New AAA studies highlight vehicle window-breaking tools, distracting vehicle tech

Posted at 8:00 AM, Jul 31, 2019
and last updated 2019-07-31 13:15:05-04

VIRGINIA BEACH, Va. - If you ever get into a car accident that sends you into one of the area's many bodies of water, you'll want to have an escape tool on hand.

With a simple tap, these tools can help you get out of a sinking vehicle or a flooded vehicle, but a new study from AAA says the tools only work on a specific type of window.

"A corner tends to be a weaker area in a sense that if you tap it there it should break more easily," said Georjeane Blumling with AAA Tidewater.

The study took six vehicle escape tools (three hammer-style and three spring-loaded) and tested them. Four of the tools worked, AAA says, and were able to shatter tempered glass windows.

However, none of the tools worked on laminated windows, which are designed to prevent ejections.

AAA says every car should have at least one tempered window that's breakable and it's important for drivers to know where those windows are. It's also helpful to have a vehicle escape tool inside your car.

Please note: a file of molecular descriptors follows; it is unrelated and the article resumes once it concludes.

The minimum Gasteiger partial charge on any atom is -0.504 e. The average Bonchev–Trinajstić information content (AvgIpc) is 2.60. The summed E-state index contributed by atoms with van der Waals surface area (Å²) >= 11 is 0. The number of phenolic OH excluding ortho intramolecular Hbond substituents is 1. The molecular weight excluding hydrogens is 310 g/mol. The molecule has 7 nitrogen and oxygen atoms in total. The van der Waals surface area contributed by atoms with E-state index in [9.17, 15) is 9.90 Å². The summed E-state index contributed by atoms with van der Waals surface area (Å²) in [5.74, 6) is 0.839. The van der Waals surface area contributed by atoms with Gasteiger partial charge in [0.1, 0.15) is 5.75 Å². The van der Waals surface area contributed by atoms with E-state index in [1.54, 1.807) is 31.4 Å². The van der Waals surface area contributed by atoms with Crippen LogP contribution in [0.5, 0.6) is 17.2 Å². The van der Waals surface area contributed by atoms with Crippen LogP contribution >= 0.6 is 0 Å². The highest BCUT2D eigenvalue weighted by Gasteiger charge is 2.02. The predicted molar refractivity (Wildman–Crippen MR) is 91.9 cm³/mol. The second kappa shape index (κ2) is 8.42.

Another study from AAA is taking aim at vehicle "infotainment" systems; meaning the screen that includes radio, phone, GPS systems and more. Many times they can be voice-activated.

Although they're meant to be user-friendly and help drivers stay focused on the road, AAA researchers found these systems are actually doing the opposite and are particularly distracting to older drivers who have a harder time working them.

The study says the complex systems can be distracting to everyone but drivers ages 55-75 took around 5-9 seconds longer to complete tasks than those ages 21-36.

“If you’re going to use it, make sure you understand what it will do, and how it works and again, we tend to recommend highly that if you’re going to use it for things like navigation, do it ahead of time," said Blumling. "Read the owner’s manual, play with it in a parking lot so you’re safe rather than out on the interstate.”

Blumling says the issue is as much of an age problem as it is a design problem, adding that AAA's suggestion is designing vehicles to meet the needs of aging drivers.